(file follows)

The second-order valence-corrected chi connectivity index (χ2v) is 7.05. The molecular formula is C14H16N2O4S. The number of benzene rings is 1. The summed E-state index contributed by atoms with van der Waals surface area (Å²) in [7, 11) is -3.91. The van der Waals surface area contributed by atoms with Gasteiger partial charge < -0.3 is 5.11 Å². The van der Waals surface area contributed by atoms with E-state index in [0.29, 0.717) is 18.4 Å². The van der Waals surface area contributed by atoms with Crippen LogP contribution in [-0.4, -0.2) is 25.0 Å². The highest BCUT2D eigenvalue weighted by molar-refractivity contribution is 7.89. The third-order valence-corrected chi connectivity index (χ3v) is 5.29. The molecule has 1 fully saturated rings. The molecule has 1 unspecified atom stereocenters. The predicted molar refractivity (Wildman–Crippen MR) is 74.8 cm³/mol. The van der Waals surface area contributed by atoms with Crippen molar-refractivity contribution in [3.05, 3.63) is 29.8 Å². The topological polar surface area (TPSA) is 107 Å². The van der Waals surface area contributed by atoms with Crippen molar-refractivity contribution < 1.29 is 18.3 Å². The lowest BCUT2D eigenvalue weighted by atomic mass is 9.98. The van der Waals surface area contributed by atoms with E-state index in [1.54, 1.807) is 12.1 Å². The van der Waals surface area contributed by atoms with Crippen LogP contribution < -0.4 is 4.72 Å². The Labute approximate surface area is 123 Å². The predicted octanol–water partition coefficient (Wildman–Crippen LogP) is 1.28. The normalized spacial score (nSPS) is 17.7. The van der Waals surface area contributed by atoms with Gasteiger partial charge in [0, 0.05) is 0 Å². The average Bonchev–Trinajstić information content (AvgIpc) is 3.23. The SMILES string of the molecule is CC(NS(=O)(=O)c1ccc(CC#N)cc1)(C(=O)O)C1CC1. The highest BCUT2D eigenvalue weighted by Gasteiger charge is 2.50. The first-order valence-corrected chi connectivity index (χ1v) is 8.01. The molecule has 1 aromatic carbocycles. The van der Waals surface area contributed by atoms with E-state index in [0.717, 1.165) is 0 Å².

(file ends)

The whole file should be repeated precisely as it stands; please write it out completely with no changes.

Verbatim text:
The second-order valence-corrected chi connectivity index (χ2v) is 7.05. The molecular formula is C14H16N2O4S. The number of benzene rings is 1. The summed E-state index contributed by atoms with van der Waals surface area (Å²) in [7, 11) is -3.91. The van der Waals surface area contributed by atoms with Gasteiger partial charge < -0.3 is 5.11 Å². The van der Waals surface area contributed by atoms with E-state index in [0.29, 0.717) is 18.4 Å². The van der Waals surface area contributed by atoms with Crippen LogP contribution in [-0.4, -0.2) is 25.0 Å². The highest BCUT2D eigenvalue weighted by molar-refractivity contribution is 7.89. The third-order valence-corrected chi connectivity index (χ3v) is 5.29. The molecule has 1 fully saturated rings. The molecule has 1 unspecified atom stereocenters. The predicted molar refractivity (Wildman–Crippen MR) is 74.8 cm³/mol. The van der Waals surface area contributed by atoms with Crippen molar-refractivity contribution in [3.05, 3.63) is 29.8 Å². The topological polar surface area (TPSA) is 107 Å². The van der Waals surface area contributed by atoms with Crippen molar-refractivity contribution < 1.29 is 18.3 Å². The lowest BCUT2D eigenvalue weighted by atomic mass is 9.98. The van der Waals surface area contributed by atoms with E-state index in [1.54, 1.807) is 12.1 Å². The van der Waals surface area contributed by atoms with Crippen LogP contribution < -0.4 is 4.72 Å². The Labute approximate surface area is 123 Å². The predicted octanol–water partition coefficient (Wildman–Crippen LogP) is 1.28. The normalized spacial score (nSPS) is 17.7. The van der Waals surface area contributed by atoms with Gasteiger partial charge in [0, 0.05) is 0 Å². The average Bonchev–Trinajstić information content (AvgIpc) is 3.23. The SMILES string of the molecule is CC(NS(=O)(=O)c1ccc(CC#N)cc1)(C(=O)O)C1CC1. The highest BCUT2D eigenvalue weighted by Gasteiger charge is 2.50. The first-order valence-corrected chi connectivity index (χ1v) is 8.01. The molecule has 1 aromatic carbocycles. The van der Waals surface area contributed by atoms with E-state index in [0.717, 1.165) is 0 Å².